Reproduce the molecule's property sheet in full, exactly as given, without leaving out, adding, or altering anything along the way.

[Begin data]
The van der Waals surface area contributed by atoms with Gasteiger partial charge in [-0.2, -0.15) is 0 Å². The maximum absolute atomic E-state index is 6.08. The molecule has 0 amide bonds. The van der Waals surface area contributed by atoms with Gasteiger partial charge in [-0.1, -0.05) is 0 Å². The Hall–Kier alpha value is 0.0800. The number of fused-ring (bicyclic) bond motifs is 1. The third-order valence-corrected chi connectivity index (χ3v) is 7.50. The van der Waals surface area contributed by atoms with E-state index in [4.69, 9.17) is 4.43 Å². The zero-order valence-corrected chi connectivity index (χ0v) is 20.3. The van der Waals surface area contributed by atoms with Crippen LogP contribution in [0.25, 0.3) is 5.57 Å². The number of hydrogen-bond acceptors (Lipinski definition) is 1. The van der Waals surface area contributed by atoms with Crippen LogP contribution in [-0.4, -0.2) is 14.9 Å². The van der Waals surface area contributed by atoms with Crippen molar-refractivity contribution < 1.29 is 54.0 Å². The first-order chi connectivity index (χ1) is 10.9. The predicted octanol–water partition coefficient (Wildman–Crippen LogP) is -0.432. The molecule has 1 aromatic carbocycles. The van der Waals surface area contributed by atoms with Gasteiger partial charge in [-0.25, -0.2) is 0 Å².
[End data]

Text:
The van der Waals surface area contributed by atoms with Gasteiger partial charge in [-0.2, -0.15) is 0 Å². The maximum absolute atomic E-state index is 6.08. The molecule has 0 amide bonds. The van der Waals surface area contributed by atoms with Gasteiger partial charge in [-0.1, -0.05) is 0 Å². The Hall–Kier alpha value is 0.0800. The number of fused-ring (bicyclic) bond motifs is 1. The third-order valence-corrected chi connectivity index (χ3v) is 7.50. The van der Waals surface area contributed by atoms with E-state index in [4.69, 9.17) is 4.43 Å². The zero-order valence-corrected chi connectivity index (χ0v) is 20.3. The van der Waals surface area contributed by atoms with Crippen LogP contribution in [0.25, 0.3) is 5.57 Å². The number of hydrogen-bond acceptors (Lipinski definition) is 1. The van der Waals surface area contributed by atoms with Crippen LogP contribution in [-0.4, -0.2) is 14.9 Å². The van der Waals surface area contributed by atoms with Crippen molar-refractivity contribution < 1.29 is 54.0 Å². The first-order chi connectivity index (χ1) is 10.9. The predicted octanol–water partition coefficient (Wildman–Crippen LogP) is -0.432. The molecule has 1 aromatic carbocycles. The van der Waals surface area contributed by atoms with Gasteiger partial charge in [-0.25, -0.2) is 0 Å².